This was the apparent consensus of all participants in the conference.
Thereupon court and counsel agreed on a schedule. The Board was to file affidavits first and within a limited time thereafter the respondent would file affidavits. The Board was then to have an opportunity to reply to the respondent's affidavits. Several days of arguments were later heard, in the manner agreed upon and certainly not objected to, and the case was submitted to the court.
After this schedule had been fully carried out as planned, the Board sought to counter or explain certain statements in some of the company affidavits and for this purpose offered an 8200 page transcript of testimony taken before the Hearing Examiner in Labor Board proceedings. This offer the court declined. The court's decision denying an interlocutory injunction having been filed, as above recited, on June 30, 1964, the Board's counsel thereafter on July 20, 1964, moved the court to reconsider its decision and again urged that the parties be allowed to call witnesses and introduce oral testimony. On July 28 the court overruled the motion to reopen the case, recalling once more that it had been clearly understood by all the parties that the petitioner's showing (and the respondent's also) would be strictly limited to the filed affidavits.
In its opinion of June 30, the court recognized the correct rule, that "Because of the sometimes slow procedure before the Board, Congress gave the Board the power, in the public interest, to seek injunctive relief * * * to prevent persons who are violating the Act from accomplishing their unlawful purpose because of delays before the Board." It further recognized that the law's purpose is to preserve the status quo, and that the court is obliged to issue an appropriate injunctive order upon a finding of reasonable cause to believe that unfair labor practices had been committed and that injunctive relief is just and proper. While observing the limits of the court's power and acknowledging that the final determination of whether the Act has been violated is for the Board, not for the court, the court still felt obliged to appraise the proof submitted to it, at least to the extent of determining whether there is reasonable cause for an interlocutory injunction, as provided by the statute. The court stated its conclusion as follows:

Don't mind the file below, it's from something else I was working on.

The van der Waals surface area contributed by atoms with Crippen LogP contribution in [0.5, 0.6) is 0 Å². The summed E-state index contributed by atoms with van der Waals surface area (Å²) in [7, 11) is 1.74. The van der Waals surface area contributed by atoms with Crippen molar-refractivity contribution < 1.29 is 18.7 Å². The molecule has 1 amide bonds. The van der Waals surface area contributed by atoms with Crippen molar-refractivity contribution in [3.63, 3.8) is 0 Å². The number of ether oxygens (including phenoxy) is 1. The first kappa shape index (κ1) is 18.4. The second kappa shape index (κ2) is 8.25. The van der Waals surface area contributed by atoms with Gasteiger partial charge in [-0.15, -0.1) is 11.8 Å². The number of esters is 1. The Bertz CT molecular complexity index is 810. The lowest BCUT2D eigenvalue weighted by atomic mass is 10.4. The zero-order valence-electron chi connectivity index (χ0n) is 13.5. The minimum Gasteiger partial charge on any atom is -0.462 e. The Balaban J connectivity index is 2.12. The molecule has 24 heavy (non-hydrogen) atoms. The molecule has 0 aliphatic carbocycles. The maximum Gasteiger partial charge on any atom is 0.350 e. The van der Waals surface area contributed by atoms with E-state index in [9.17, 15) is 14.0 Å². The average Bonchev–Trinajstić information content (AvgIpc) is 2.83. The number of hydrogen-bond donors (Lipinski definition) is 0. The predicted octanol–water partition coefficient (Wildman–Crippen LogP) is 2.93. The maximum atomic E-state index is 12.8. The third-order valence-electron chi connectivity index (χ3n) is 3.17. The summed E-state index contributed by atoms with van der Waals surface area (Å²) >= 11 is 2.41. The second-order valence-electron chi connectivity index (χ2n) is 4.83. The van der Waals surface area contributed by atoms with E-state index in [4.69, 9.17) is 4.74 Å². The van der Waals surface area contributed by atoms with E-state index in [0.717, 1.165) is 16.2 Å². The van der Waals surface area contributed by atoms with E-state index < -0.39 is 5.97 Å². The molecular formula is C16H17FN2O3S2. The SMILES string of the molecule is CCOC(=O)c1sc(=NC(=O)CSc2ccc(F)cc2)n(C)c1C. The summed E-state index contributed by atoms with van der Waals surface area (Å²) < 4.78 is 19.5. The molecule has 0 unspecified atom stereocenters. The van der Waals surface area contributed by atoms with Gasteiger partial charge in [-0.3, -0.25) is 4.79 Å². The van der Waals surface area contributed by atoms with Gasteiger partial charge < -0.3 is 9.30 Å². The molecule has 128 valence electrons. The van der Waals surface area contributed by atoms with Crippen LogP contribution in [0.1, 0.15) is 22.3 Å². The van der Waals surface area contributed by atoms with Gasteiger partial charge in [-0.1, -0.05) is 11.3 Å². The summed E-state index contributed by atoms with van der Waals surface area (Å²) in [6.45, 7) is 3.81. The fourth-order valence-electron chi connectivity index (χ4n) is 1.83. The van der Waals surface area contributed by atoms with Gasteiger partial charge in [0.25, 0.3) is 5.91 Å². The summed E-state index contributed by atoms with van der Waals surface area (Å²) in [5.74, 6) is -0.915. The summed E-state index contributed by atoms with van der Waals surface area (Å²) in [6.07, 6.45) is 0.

"This Court is not satisfied on the basis of the equivocal and unclear showing made by the record before it that an injunction is `just and proper' to carry out the purposes of the National Labor Relations Act."
Upon consideration of the circumstances, we cannot say that the court is clearly erroneous in this finding or in its conclusion of law.
We are also advertent to the practicalities of the situation. The conduct complained of began a year and a half ago; the Board proceedings have been pending for over a year. A remand now to the District Court, as the Board urges, would contribute little to the effectiveness of the Act's enforcement. The Board has it within its power to advance the determination of the issues on the merits.